File picture: Gerhard Kienzle/Pixabay
Getting married in a foreign jurisdiction might sound like a great idea but it could complicate your life.

Last week, an American woman in Saudi Arabia lost a custody battle for her daughter, even though she was able to prove her now ex-husband’s drug and verbal abuse. Bethany Vierra, according to the Saudi court, had no witnesses to back her up.

Her husband convinced the judge that she was an unfit mother because she wore fitness wear, which is forbidden in his country. And because Vierra operates her yoga studio (in Riyadh), she wouldn’t have time to devote to their child.

“It’s videos versus male witnesses,” Vierra told the Times. “They wouldn’t, in some cases, even look at the evidence that I had. It was just disregarded because he ‘swore to God’. It’s all been infuriating.”

Last year, Vierra’s case first gained attention when it was reported her ex-husband had used Saudi Arabia’s guardianship laws to trap her in the country. He allowed her residency permit to expire, which froze her out of her bank account and left her unable to leave.

The guardianship system might seem outrageous, but South Africa’s antiquated patriarchal laws presume a woman’s home is automatically with her husband’s. When they get married, she is bound by the laws of his permanent domicile - the country he treats as his home.

Practically, this means if a South African woman marries a foreigner and the marriage is dissolved for whatever reason, she is bound by his country’s marital regime.

Whose laws apply?

Marteen Michau, the head of fiduciary and tax at Sanlam Private Wealth, says many people don’t realise that getting married in a foreign jurisdiction could have unintended legal consequences.

“When a couple decides to jet off to an exotic location to take their vows, the most important thing to consider is which country’s laws will apply to the marriage.

“Say a South African couple decides to tie the knot in Mauritius, for example, the parties will be married in accordance with the laws of South Africa” - if the husband lives in South Africa.

Michau says the crucial consideration is parties must enter into an antenuptial contract before leaving the country. If they don’t, by default they’ll be married in community of property. And if they later wish to amend this, they’ll have to apply to the courts, which costs in excess of R30 000.

She says even if a woman marries a man domiciled in the UK in South Africa, without entering into an antenuptial contract, she may be in for a rude surprise.

“She might believe she’s getting married in community of property, but the applicable marital regime will be determined by English law, which is normally in these circumstances out of community of property.”

Antiquated

South Africa’s law governing marriage is antiquated and needs challenging, says Michelle Dommisse, a conveyancing attorney.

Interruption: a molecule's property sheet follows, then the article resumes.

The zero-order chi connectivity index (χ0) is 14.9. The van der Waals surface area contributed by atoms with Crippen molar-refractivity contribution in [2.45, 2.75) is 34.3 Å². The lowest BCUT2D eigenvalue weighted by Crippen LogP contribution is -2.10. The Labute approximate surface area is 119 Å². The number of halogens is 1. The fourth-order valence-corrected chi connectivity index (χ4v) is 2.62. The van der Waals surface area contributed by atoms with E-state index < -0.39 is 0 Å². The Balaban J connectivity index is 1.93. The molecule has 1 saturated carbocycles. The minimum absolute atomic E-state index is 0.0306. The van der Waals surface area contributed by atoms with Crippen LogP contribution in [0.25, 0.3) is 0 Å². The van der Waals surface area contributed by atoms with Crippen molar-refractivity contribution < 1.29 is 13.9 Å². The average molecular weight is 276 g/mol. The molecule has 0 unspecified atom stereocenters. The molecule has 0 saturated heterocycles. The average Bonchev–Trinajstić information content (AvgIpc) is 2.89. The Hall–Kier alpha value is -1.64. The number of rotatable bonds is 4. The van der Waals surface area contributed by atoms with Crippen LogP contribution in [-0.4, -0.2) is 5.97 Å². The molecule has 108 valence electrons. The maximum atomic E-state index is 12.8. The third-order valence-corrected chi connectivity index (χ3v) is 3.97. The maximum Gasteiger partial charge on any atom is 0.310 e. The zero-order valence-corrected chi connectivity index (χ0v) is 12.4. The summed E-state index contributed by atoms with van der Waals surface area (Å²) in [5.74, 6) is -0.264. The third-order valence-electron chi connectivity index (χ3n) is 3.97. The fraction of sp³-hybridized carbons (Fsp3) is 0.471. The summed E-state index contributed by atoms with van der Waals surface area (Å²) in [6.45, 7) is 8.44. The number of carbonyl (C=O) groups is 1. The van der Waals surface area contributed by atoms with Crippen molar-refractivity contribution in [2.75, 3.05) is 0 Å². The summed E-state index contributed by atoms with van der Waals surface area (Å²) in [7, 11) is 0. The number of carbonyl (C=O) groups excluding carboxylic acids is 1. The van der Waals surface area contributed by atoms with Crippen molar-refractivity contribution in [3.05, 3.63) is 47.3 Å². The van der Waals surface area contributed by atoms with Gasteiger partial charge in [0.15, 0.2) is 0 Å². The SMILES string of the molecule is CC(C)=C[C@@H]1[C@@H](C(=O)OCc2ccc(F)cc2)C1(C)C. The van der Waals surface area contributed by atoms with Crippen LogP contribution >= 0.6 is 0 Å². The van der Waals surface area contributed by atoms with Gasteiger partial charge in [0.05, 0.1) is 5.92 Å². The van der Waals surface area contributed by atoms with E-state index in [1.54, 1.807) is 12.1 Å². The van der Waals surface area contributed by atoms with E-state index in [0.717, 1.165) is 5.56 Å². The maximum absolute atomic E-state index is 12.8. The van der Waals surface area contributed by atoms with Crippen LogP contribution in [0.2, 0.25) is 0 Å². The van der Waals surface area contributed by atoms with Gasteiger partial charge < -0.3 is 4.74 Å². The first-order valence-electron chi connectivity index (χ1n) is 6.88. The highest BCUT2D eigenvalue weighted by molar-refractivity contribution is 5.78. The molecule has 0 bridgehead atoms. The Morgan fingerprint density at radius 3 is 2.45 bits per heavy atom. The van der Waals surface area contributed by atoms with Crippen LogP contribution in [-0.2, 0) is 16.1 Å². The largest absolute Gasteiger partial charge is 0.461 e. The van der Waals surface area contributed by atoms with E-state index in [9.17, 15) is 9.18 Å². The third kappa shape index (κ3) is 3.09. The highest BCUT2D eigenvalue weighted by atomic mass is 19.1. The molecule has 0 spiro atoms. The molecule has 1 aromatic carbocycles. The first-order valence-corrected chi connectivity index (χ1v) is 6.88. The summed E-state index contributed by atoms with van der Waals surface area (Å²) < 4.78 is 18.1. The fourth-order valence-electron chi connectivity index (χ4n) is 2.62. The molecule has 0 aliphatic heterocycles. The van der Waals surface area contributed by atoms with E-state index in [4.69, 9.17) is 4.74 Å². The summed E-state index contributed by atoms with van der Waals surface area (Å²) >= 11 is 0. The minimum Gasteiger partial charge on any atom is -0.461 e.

“The law governing marriage is governed by the domicile of the male spouse. I await the challenge when you have two men with different domiciles getting married. Or, when two female spouses challenge it. The laws governing civil unions are the same governing marriage.

“Domicile is a slippery concept but in layman’s terms, it’s where you live. And so if somebody gets married in South Africa, but they’re domiciled in America, American laws will apply. A lot of people think that if they get married abroad, that country’s laws will apply.”

The default here is in community of property, meaning all the assets and debts from before the marriage are shared in a joint estate between the spouses.

“And any assets, debts and liabilities acquired by either spouse after their marriage will then also be added to the joint estate, which is risky because it holds them jointly and severally liable.

“They also have to consent or co-sign whenever one party wants to sell an asset or open a bank account. It’s a very cumbersome and risky way of being married.”

Dommisse says in countries like the UK, couples are automatically married out of community of property with accrual, because that is the fairest method.

“Most people don’t have an ANC because there’s a stigma around it. But it’s just good financial planning. You’re protecting each other from the risks of joint and several liability and enabling your partner to continue operating independently.

“It’s a deferred gain, only kicking in at the end of your marriage, but marriage doesn’t only end in divorce. It also ends in death and incapacity.”

Antenuptual contracts also take preference in a will, she says, so if you leave everything to the SPCA and have a contract with accrual, your spouse will get their accrual portion first. The rest goes in accordance with the will.

* Georgina Crouth is a consumer watchdog with serious bite. Write to her at [email protected], tweet her @georginacrouth and follow her on Facebook.